Video: Chicken and Dumplings

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Ingredients:

Chicken:
  • 3 Chicken Breasts with bone and skin
  • 4 cups low salt chicken broth
  • 4 celery stalks, rough chop (don’t throw any part of it away)
  • 2 mediums onions, rough chop (don’t throw any part of it away)
  • 4 carrots, peeled and cut into 1/4 inch pieces
  • 8 peppercorns
  • 1/2 teaspoon thyme
  • bay leaf
  • 1 1/2 teaspoon kosher salt
  • 1/2 cup butter
  • 1/2 cup flour
Dumplings:
  • 3/4 cup flour
  • 1 teaspoon
  • 1/4 cup cornmeal
  • 1 1/2 teaspoon sugar
  • 1/2 teaspoon kosher salt
  • 7 oz heavy cream or whole milk

Directions:

  1. In large stock pot over medium high heat, add first 9 ingredients (everything but butter and flour.) Bring to a boil, lower to a mild simmer and cook for 30 minutes.
  2. Remove meat and set aside and strain all liquid into a bowl, set aside.
  3. Reserve carrots in bowl and throw away all remaining ingredients (celery, onions peppercorns and bay leaf).
  4. Let chicken cool slightly and remove all meat from bones. Throw bones and skin away.
  5. Now make the dumplings!!: Mix all dumpling ingredients just till moist and set aside.
  6. Put pot on medium heat to melt butter, add flour and stir nonstop for 2-4 minutes until it’s a light brown color.
  7. Slowly stir in broth, then add chicken and carrots, bring to a light boil.
  8. Spoon dumplings over chicken and cook covered for 10-12 minutes. (Dumplings will be really wet.)
  9. Remove lid and cook for another 10-15 minutes, until cooked through.

So first off, this video is chopped all to hell! I couldn’t make the 10 minute limit so I had to cut out a bunch of stuff. I’m sorry about that. If something doesn’t make sense, just send me a quick email and I’ll get right back to you. Also, although it looks like a lot of ingredients and directions, please don’t be intimidated. It is really one of the easier things I have posted on here. It’s been suggested to me that for the new cook I leave some info out sometimes, so I’m trying to make sure I put every step on here.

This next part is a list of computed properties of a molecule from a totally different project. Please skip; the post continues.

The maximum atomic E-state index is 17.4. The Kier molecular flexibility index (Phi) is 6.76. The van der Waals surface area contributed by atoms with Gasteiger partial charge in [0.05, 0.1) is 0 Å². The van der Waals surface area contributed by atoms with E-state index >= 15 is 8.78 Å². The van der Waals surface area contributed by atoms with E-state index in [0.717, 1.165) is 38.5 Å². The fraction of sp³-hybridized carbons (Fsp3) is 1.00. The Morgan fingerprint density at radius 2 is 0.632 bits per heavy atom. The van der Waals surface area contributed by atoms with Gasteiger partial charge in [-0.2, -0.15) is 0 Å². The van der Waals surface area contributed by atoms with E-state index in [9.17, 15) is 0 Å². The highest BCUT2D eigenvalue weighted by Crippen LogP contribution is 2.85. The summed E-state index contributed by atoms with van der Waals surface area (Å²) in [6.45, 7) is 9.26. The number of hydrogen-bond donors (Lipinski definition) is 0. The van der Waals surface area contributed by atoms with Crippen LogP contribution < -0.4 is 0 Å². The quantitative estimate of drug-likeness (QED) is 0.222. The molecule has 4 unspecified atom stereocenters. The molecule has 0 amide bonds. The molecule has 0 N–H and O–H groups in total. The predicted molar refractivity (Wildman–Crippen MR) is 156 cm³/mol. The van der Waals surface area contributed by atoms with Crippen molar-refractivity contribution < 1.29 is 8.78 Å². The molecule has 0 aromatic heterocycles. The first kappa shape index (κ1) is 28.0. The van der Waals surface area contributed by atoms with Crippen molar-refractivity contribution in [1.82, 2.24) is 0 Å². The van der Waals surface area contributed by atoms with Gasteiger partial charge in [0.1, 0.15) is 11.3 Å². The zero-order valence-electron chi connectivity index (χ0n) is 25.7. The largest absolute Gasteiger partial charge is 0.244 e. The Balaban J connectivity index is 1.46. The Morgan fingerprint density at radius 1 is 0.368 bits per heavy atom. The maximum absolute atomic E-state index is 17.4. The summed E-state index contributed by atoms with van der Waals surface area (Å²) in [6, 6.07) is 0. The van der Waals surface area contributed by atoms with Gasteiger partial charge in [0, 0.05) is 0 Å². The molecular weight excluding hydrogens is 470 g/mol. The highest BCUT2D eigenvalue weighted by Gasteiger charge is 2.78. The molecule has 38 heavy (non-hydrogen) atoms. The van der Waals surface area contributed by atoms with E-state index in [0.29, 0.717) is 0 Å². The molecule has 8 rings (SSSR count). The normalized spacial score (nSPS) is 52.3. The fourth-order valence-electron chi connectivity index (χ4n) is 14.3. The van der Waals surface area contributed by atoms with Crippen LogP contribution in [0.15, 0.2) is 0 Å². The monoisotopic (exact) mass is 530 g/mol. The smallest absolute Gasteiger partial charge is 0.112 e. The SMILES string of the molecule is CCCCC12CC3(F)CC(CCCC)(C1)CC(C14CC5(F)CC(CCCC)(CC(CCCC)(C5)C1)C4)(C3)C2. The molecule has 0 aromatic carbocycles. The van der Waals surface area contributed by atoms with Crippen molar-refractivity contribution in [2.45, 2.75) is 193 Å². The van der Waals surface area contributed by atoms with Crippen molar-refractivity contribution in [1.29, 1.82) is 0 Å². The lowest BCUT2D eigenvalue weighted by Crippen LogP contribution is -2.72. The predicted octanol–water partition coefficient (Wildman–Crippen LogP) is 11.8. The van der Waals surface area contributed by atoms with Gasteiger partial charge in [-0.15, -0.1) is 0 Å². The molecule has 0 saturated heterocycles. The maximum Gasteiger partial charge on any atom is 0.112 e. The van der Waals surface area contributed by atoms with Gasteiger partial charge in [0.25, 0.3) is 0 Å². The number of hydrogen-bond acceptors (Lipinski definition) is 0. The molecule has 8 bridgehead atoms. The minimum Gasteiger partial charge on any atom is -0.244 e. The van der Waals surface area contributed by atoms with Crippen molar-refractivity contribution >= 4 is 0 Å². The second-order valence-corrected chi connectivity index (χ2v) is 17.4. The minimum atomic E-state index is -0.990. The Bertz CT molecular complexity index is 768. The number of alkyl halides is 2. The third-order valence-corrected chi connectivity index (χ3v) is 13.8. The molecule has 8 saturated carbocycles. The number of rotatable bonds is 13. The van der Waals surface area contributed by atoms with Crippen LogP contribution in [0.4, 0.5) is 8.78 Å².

I hope you liked the video and recipe. Thanks for watching!

xoxo,

Mel

But I don’t wanna cook today!

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So Spring is currently taking over East Tennessee. It is so effing beautiful and addicting, it’s almost painful to be inside. If you live in a mild climate it may be hard to understand what it feels like to wake up and not have to scrape ice off your car with a Tom Waits CD while your toes go numb. This has been my reality for months, and I really started to believe it was never going to be warm again. Which would explain why I’ve spent all winter in my cozy kitchen making warm comfort foods. Either that or sitting on my computer, trying to warm my feet on my computer tower while writing about yummy warm food.

Now though, all I want to do is get off work, change into a tank top and drive to a park to lay on the grass and sun myself like a lizard. Being in my kitchen does not seem comforting, it seems stifling. Even sitting on the computer to Facebook stalk or look at pictures of cute freakish animals has lost it’s appeal.

All this is meant to explain why I haven’t posted anything in ages. I feel like I’m putting The Hedonist Cook on the back burner (get it, back-burner?!) and that scares me because I’ve put so much work into getting this going! So today I decided to sit down and edit a video, which I’ll post on Thursday. It’s for Chicken and Dumplings, and it’s so yummy! But I can’t seem to force myself into the kitchen right now, so I’m going to settle for some great food writing to inspire me. I got some new books at the library this week, and I’m looking forward to getting into them and seeing what new info I can learn and share with you. Who knows, maybe I’ll do some videos where I review a food book like on Reading Rainbow. Remember those?

Today I’m starting Animal, Vegetable,  Miracle by Barbara Kingsolver. I’m liking it so far, and I just read a quote that summed up one of my main beliefs about food:

Food culture in the United States has long been cast as the property of a privileged class. It is nothing of the kind. Culture is the property of a species.

I could go off on a huge tangent about this, but I think it speaks for itself. So today I’m challenging myself, as well as you. What can you do to take food culture out of your Bon Appetit magazine and bring it into your day to day life? One of my favorite things to do is ask people about their favorite food growing up. I usually hear a story that makes the articles in my fancy food magazines seem totally weak. It’s a way to make a connection with another human being, and it uses our shared food culture to do it. How freaking cool is that?

So hooray for Spring, books, food and the people in our lives. I’m pretty happy with life, what about you?